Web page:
-M- if              va=0000007c pa=0000007c  raw=aca3000c
-M-        wr.le    va=0000040c pa=0000040c  raw=abba0000 data=abba0000 mode=SW
-M- if              va=00000064 pa=00000064  raw=00041027

The MipsRAM component used as the main system memory is configured to a size of 16K words (or 64 KBytes). The memory component holds the program code (text segment), but is also used for all other memory accesses (heap and stack). The default memory map is as follows:

  MIPS address range    | usage
  0001.0000 - ffff.ffff | unused (aliased)
  0000.0400 - 0000.ffff | unused
  0000.0200 - 0000.03ff | stack
  0000.0100 - 0000.01ff | heap
  0000.0010 - 0000.00ff | text segment (code)
  0000.0000 - 0000.000f | unused

Note: the user-interface of the MipsRAM component always displays the byte addresses as used by the MIPS processor when running your programs. Internally, however, the memory uses word-addresses that correspond to the actual 32-bit locations that hold the data-words. This can be seen when you save the memory contents via the memory editor, because the resulting file is based on word-addresses. Our Elf2Rom converter tool takes care of this when creating the memory initialization files (.rom) from ELF-format program files.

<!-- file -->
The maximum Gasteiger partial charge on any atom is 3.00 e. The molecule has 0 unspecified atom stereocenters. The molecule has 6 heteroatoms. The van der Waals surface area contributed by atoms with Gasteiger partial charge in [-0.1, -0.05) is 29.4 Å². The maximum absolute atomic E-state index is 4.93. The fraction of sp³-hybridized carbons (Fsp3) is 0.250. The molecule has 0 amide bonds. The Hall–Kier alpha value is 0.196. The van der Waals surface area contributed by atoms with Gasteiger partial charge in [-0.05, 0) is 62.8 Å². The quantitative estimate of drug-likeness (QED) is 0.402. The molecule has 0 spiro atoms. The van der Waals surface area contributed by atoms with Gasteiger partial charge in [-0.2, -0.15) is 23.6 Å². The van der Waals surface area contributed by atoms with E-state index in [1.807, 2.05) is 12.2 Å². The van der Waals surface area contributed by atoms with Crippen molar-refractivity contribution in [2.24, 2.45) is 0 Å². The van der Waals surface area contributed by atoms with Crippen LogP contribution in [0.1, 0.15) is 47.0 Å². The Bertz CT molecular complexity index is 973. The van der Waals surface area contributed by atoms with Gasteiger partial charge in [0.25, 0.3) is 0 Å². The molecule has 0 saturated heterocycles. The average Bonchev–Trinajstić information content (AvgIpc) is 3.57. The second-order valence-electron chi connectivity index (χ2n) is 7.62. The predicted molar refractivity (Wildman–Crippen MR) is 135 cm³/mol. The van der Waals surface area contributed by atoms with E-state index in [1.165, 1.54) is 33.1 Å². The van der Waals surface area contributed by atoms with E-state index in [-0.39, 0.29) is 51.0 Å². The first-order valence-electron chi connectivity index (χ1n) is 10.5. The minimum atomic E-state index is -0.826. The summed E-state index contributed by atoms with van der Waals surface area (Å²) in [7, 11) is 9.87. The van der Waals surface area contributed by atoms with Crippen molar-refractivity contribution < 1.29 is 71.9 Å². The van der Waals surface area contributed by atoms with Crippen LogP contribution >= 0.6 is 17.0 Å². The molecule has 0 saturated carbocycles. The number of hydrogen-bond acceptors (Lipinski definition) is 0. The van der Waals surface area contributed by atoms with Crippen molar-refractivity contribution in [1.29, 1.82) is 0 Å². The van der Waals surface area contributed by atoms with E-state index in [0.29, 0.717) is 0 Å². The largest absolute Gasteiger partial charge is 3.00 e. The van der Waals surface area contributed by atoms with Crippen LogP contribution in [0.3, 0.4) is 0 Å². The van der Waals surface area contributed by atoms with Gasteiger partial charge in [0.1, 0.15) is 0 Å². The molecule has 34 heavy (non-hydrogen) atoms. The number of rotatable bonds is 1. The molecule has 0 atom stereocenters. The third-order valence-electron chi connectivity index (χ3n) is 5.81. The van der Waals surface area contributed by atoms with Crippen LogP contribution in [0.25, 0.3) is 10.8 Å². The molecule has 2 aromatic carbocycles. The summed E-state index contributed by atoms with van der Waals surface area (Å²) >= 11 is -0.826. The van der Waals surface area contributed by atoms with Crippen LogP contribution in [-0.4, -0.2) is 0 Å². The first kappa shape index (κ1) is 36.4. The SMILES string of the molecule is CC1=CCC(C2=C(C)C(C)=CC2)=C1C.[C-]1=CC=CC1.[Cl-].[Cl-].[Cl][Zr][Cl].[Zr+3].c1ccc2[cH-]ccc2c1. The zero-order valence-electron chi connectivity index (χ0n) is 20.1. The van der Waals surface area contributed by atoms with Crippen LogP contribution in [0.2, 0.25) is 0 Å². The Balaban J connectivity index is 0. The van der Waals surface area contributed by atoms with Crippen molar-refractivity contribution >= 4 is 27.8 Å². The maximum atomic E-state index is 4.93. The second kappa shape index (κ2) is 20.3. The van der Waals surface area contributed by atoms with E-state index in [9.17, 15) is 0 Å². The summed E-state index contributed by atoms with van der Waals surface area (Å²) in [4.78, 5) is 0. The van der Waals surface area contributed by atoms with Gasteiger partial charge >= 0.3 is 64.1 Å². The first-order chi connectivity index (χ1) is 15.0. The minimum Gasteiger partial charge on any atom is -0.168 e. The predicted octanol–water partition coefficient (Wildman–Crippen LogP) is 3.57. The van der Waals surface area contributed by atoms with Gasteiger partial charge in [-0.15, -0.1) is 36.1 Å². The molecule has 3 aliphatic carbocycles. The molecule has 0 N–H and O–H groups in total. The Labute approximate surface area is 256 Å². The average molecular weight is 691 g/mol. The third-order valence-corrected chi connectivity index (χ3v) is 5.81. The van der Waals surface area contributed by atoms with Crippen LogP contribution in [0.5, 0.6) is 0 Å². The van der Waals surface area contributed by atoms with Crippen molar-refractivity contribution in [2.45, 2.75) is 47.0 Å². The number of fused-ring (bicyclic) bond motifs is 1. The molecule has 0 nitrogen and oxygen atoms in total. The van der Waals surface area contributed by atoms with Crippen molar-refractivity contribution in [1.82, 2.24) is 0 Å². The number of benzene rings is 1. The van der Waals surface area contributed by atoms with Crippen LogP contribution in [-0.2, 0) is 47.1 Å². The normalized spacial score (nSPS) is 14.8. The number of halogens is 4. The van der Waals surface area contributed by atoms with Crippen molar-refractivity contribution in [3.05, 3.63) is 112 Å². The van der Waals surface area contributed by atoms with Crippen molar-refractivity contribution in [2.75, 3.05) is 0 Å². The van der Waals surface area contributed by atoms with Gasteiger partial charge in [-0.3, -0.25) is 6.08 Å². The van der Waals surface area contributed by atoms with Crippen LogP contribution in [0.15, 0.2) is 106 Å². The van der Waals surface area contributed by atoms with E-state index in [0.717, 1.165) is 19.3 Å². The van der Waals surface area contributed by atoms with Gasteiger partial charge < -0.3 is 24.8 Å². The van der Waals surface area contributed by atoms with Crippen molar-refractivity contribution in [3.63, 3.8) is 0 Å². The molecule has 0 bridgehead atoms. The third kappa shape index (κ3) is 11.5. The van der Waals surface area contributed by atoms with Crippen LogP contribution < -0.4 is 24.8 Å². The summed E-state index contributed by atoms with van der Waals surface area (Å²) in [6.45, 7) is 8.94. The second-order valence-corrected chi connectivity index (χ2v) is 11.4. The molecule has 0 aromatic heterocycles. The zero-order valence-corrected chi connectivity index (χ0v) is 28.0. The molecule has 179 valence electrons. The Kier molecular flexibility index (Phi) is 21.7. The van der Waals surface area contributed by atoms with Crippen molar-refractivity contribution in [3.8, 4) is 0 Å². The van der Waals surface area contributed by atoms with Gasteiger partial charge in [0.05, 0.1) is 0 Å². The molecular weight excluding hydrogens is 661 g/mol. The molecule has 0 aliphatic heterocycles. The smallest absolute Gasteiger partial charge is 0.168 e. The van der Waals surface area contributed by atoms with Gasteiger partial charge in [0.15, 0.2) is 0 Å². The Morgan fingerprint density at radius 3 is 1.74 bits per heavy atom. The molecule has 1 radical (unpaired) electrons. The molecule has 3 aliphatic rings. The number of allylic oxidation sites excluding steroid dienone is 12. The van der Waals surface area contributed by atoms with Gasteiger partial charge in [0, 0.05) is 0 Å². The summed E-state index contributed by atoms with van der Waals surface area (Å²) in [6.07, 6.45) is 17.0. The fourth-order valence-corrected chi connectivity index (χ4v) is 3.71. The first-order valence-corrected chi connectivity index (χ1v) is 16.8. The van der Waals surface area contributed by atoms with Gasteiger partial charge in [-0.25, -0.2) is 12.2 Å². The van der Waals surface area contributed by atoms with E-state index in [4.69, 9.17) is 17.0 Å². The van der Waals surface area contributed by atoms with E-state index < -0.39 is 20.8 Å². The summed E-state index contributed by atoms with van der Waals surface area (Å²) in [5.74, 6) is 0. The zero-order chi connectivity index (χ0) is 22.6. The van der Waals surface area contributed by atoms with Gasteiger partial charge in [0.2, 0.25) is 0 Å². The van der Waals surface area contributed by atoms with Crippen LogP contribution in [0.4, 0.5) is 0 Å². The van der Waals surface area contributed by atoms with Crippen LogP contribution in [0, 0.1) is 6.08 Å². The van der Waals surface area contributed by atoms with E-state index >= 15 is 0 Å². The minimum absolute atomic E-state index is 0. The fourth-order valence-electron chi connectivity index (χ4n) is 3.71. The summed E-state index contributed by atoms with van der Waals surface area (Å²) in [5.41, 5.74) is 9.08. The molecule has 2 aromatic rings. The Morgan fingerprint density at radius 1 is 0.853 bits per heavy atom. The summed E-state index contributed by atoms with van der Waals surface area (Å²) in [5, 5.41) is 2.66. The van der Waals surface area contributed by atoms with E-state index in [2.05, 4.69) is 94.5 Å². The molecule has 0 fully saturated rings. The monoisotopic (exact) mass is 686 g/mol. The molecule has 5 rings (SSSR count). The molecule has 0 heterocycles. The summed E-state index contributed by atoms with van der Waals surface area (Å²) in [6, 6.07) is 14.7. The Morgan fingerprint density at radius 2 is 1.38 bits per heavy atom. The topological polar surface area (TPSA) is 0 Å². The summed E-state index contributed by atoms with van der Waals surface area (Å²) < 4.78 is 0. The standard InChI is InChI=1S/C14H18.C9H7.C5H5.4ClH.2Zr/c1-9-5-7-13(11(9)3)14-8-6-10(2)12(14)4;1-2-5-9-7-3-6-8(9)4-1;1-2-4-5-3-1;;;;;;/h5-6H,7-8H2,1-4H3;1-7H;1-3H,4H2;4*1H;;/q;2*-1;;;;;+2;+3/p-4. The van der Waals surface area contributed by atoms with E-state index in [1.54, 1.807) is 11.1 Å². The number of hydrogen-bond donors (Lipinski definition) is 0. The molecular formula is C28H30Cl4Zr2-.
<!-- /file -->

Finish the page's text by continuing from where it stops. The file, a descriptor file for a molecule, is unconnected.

Also note that no address-decoder is used; instead, the memory component is enabled for all memory accesses. Therefore, all memory accesses with addresses larger than 0001.0000 are aliased back into the lower 64 KBytes of memory.

The binary program running on the processor was compiled and linked with the GNU gcc (version and binutils cross-compiler toolchain on a Linux x86 host. The resulting ELF format binary file was then converted via the Hades Elf2rom tool to generate the memory-dump required to initialize the MipsRAM simulation component. See:

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Impressum http://tams.informatik.uni-hamburg.de/applets/hades/webdemos/76-mips/01-intro/intro.html